The tragic loss of their daughter Marigold at a young age profoundly traumatised the family. The couple’s oldest daughter, Diana, would later die of a drug overdose in 1963.
6. She was dedicated to volunteering
During World War One, Clementine actively participated in volunteer work, including organising canteens for munitions workers in the North East Metropolitan Area of London on behalf of YMCA. Her dedication earned her the appointment as a Commander of the Order of the British Empire (CBE) in 1918.
In Autumn 1941, she launched ‘Mrs. Churchill’s Red Cross Aid to Russia Fund’ to raise funds for vital supplies for Russian civilians as Nazi Germany advanced. Through the Penny-a-Week Fund, generous donations poured in. Clementine’s leadership and collective efforts played a crucial role in supporting Russia, an important ally, during the war.
In recognition of her dedication, she received the prestigious Order of the Red Banner of Labour from the Russian government, highlighting her significant impact in assisting the people of Russia during their time of need.
7. She was Winston Churchill’s closest confidante
Clementine Churchill, although ambitious herself, channeled her aspirations into supporting her husband in his political career. She provided counsel on political matters, cultivated relationships with his allies, and boosted his confidence during his struggles with depression.
She urged her husband to serve in the trenches following the failure of the Gallipoli campaign in 1915-1916. As First Lord of the Admiralty, he bore some responsibility for the campaign’s failure, and serving as a frontline soldier was crucial in his political rehabilitation.
Clementine also played a vital role in strengthening the alliance between Britain and the United States during World War Two. Her adept management of the media during press conferences, in which she skilfully combined seriousness and humour, helped gain public support for Britain, bypassing the increasingly distant President Roosevelt. This earned her the reputation of being Winston Churchill’s greatest asset, as declared by the American media at the time.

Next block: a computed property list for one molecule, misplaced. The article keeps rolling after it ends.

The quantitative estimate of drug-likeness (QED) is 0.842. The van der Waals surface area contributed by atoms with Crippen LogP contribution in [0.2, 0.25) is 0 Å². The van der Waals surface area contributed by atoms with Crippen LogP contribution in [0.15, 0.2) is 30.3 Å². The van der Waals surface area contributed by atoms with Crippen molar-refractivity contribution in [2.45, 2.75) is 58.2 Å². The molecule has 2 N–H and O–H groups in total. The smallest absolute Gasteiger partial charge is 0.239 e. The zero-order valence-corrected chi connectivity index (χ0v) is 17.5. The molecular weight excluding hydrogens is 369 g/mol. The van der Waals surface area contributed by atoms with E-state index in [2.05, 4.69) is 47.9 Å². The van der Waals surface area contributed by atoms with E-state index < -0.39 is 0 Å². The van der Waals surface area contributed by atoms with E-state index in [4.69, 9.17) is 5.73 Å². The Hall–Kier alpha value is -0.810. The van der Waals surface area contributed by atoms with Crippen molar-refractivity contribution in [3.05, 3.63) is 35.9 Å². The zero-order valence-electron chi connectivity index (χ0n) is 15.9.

8. She saved his life when he was attacked
In late 1909, Winston and Clementine were in Bristol for a routine political engagement. Little did they know that this event would take a dangerous turn. As they greeted local party members, a militant suffragist suddenly appeared and launched an attack on Winston.
Clementine watched in horror as the attacker pushed Winston towards the tracks, into the direction of a moving train at Bristol station. Clementine courageously leaped through a pile of luggage, seized hold of Winston’s coattails and pulled him back, saving him from near-certain death.
Her swift action prevented a tragedy that could have had far-reaching consequences in British politics and world history.
9. She was an advocate for women’s rights
Clementine was a strong advocate for women’s rights and equality. She actively supported the suffrage movement, and campaigned for women’s right to vote. At the beginning of their marriage, Winston Churchill and Clementine held differing views on women’s suffrage, which caused disagreements between them.
Winston was a staunch opponent of the suffragettes and their methods of protest. However, Clementine, while not condoning the violent tactics employed by some suffragettes, sympathised with their ultimate goal of achieving equality for women.
During World War One, she supported the cause of women entering the workforce, particularly in roles traditionally held by men. She was an accomplished public speaker and used her position, as the wife of Prime Minister, to address issues of importance to women, including education, healthcare, and social welfare. She wielded significant influence and used it to champion the cause of women’s rights at the highest levels of government.
10. She was honoured with a Dame Grand Cross and a life peerage
Clementine Churchill received recognition later in life with a Dame Grand Cross and a life peerage. After Winston Churchill’s death in 1965, she became a widow after 56 years of marriage and was granted a life peerage as Baroness Spencer-Churchill.
She died at the age of 92 from a heart attack on 12 December 1977, and was laid to rest alongside her husband and children at St. Martin’s Church in Bladon, Oxfordshire.